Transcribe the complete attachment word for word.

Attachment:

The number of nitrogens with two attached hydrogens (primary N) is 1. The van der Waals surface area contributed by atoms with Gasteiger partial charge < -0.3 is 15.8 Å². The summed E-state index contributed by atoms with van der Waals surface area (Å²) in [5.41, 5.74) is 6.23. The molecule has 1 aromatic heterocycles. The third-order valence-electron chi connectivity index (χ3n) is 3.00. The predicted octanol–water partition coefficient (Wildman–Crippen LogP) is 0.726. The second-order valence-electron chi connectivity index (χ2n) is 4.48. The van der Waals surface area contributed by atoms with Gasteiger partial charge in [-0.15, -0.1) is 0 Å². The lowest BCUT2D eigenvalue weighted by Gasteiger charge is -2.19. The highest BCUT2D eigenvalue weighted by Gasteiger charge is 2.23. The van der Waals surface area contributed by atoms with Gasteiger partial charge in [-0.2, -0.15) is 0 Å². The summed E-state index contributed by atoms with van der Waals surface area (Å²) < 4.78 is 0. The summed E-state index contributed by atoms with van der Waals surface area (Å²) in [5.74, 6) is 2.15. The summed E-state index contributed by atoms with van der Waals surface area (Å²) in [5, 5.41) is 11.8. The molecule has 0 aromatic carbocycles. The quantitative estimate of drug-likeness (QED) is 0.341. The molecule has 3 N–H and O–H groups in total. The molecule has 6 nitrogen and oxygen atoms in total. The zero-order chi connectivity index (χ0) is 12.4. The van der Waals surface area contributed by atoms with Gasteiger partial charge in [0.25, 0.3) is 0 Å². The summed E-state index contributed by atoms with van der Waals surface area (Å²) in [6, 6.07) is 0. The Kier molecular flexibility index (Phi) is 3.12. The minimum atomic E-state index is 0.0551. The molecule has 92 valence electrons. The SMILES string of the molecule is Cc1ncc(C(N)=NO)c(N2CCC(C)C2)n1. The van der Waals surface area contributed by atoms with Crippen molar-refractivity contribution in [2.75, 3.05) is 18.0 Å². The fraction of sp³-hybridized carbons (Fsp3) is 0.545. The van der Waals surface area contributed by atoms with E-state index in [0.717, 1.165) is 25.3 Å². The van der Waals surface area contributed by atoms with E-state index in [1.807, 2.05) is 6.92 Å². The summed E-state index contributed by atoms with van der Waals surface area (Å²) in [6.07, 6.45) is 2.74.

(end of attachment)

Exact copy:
The number of nitrogens with two attached hydrogens (primary N) is 1. The van der Waals surface area contributed by atoms with Gasteiger partial charge < -0.3 is 15.8 Å². The summed E-state index contributed by atoms with van der Waals surface area (Å²) in [5.41, 5.74) is 6.23. The molecule has 1 aromatic heterocycles. The third-order valence-electron chi connectivity index (χ3n) is 3.00. The predicted octanol–water partition coefficient (Wildman–Crippen LogP) is 0.726. The second-order valence-electron chi connectivity index (χ2n) is 4.48. The van der Waals surface area contributed by atoms with Gasteiger partial charge in [-0.15, -0.1) is 0 Å². The lowest BCUT2D eigenvalue weighted by Gasteiger charge is -2.19. The highest BCUT2D eigenvalue weighted by Gasteiger charge is 2.23. The van der Waals surface area contributed by atoms with Gasteiger partial charge in [-0.2, -0.15) is 0 Å². The summed E-state index contributed by atoms with van der Waals surface area (Å²) < 4.78 is 0. The summed E-state index contributed by atoms with van der Waals surface area (Å²) in [5.74, 6) is 2.15. The summed E-state index contributed by atoms with van der Waals surface area (Å²) in [5, 5.41) is 11.8. The molecule has 0 aromatic carbocycles. The quantitative estimate of drug-likeness (QED) is 0.341. The molecule has 3 N–H and O–H groups in total. The molecule has 6 nitrogen and oxygen atoms in total. The zero-order chi connectivity index (χ0) is 12.4. The van der Waals surface area contributed by atoms with Gasteiger partial charge in [0.25, 0.3) is 0 Å². The summed E-state index contributed by atoms with van der Waals surface area (Å²) in [6, 6.07) is 0. The Kier molecular flexibility index (Phi) is 3.12. The minimum atomic E-state index is 0.0551. The molecule has 92 valence electrons. The SMILES string of the molecule is Cc1ncc(C(N)=NO)c(N2CCC(C)C2)n1. The van der Waals surface area contributed by atoms with Crippen molar-refractivity contribution in [2.75, 3.05) is 18.0 Å². The fraction of sp³-hybridized carbons (Fsp3) is 0.545. The van der Waals surface area contributed by atoms with E-state index in [0.717, 1.165) is 25.3 Å². The van der Waals surface area contributed by atoms with E-state index in [1.807, 2.05) is 6.92 Å². The summed E-state index contributed by atoms with van der Waals surface area (Å²) in [6.07, 6.45) is 2.74.